Iran judiciary says it won’t give in to ‘human rights pressure’


Screen Shot 2014-01-30 at 9.18.53 AM

The head of Iran’s judiciary, Ayatollah Sadegh Larijani, criticized an upcoming UN human rights report on Iran. Upon receiving a draft, Larijani said that the body would not cave to pressure.

Before Ahmed Shaheed, the United Nations Special Rapporteur on the human rights situation on Iran, releases his reports to the public, an early draft of the report is sent to Iran to give Iranian officials time to respond. From the judiciary to the justice minister to Iran’s own office of human rights, all have dismissed the yet unreleased report.

At a meeting to commemorate late Supreme Leader Ayatollah Ruhollah Khomeini’s return to Iran from exile, Larijani criticized the relationship between the United States and other countries that guarantee less individual rights than Iran does. He said, “Terrorists and takfiris come from governments that have the support of America, governments that not even one time in their history held an election, and then they claim they are defending human rights.”

Though Larijani did not clarify which countries he was speaking of, some Iranian officials and media, particularly hard-line groups, accuse Arab countries in the Persian Gulf of supporting Sunni jihadist groups in the Middle East and have criticized the United States’ relationship with these governments.

Iran has one of the highest per capita execution rates in the world. Most executions are for drug-related offenses, particularly smuggling. Larijani defended Iran’s use of capital punishment, saying, “Capital punishment is a law that exists in many countries, in America as well.” He added, “But they have not encountered such pressure from defendants of human rights.”

“While Westerners and institutions under their dominance criticize our domestic laws, they do not even grant permission for someone to research or express opinions about the Holocaust,” he said.

Larijani added, “The nation of Iran and its officials, because of their commitment to Islam, will never cave to this type of pressure.” He continued, “It is clear to everyone that producing biased reports about the human rights situation in Iran is for [the purpose of] applying more pressure against the Islamic Republic, and the Westerners do not really have human rights concerns.”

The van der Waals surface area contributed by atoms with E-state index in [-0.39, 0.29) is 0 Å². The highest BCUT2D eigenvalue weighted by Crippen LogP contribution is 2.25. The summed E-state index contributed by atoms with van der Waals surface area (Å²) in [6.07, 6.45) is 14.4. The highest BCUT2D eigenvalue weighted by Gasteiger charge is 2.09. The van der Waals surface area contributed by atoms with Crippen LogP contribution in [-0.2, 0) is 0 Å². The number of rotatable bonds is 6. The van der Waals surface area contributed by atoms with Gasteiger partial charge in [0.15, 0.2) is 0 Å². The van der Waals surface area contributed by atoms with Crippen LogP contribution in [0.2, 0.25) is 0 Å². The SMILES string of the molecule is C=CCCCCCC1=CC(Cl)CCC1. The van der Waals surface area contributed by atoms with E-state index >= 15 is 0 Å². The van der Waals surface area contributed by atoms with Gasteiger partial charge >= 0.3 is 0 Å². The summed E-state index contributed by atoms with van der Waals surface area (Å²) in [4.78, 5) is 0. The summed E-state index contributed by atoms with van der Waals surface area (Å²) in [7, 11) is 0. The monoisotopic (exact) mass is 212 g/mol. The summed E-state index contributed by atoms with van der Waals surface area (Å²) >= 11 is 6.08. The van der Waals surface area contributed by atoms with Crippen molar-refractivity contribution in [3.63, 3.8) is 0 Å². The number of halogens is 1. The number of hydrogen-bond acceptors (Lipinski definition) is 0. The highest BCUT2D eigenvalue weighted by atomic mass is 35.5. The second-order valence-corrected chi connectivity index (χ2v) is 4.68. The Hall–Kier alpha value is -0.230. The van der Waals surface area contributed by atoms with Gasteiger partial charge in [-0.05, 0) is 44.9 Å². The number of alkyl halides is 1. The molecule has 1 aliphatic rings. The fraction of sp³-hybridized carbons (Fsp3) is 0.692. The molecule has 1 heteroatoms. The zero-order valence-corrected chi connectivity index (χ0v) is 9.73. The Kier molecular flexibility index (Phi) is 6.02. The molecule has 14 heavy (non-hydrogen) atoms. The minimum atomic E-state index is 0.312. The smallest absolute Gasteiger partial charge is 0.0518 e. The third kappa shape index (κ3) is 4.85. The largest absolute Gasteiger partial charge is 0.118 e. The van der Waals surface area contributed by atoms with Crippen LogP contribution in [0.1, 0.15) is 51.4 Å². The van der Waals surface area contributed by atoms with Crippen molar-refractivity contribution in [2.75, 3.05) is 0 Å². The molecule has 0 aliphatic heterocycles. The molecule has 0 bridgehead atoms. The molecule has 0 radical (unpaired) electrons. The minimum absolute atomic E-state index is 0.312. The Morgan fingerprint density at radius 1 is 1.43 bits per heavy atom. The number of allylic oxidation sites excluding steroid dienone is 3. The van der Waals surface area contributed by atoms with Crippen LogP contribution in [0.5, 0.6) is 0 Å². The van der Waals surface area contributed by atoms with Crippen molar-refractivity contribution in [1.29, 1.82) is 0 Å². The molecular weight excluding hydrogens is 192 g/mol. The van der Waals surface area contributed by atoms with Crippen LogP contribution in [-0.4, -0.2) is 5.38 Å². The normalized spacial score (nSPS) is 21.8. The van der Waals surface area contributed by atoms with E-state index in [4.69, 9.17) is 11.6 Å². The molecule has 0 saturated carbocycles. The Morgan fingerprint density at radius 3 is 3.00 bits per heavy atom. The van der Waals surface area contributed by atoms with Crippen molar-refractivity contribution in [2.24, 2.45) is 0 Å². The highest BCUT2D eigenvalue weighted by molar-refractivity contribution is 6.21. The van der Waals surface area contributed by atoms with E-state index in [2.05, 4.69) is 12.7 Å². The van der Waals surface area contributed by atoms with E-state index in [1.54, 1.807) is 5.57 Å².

Larijani called accusations that the judiciary makes its decisions based on security reports “nothing more than lies.” He called claims that judges do not conduct their own investigations “such a clear lie that there is no need to give an explanation.”

The last report by Shaheed was published in October 2013. Iranian officials have accused Shaheed of basing his reports on “anti-revolutionary” individuals and have dismissed his findings.

On Jan. 17, Iranian Justice Minister Mostafa Pourmohammadi said, “Ahmed Shaheed did not start his work as a lawyer, but as a political agent, and from day one, he started his activities by issuing statements against reality.” He added, “Our request is that to assess the criteria for human rights in Iran, we need someone without attachments or political orientations to work on this, and on this issue, we do not know Ahmed Shaheed to be an unbiased reporter.”

In response to Shaheed’s appointment, Iran appointed Javad Larijani to head an office of human rights in Iran. He, too, has dismissed many of the findings in the UN report. Earlier this week, in a play on words, Larijani referred to Ahmed Shaheed as “ahmagh shareer,” which loosely translates as “wicked fool” in Persian.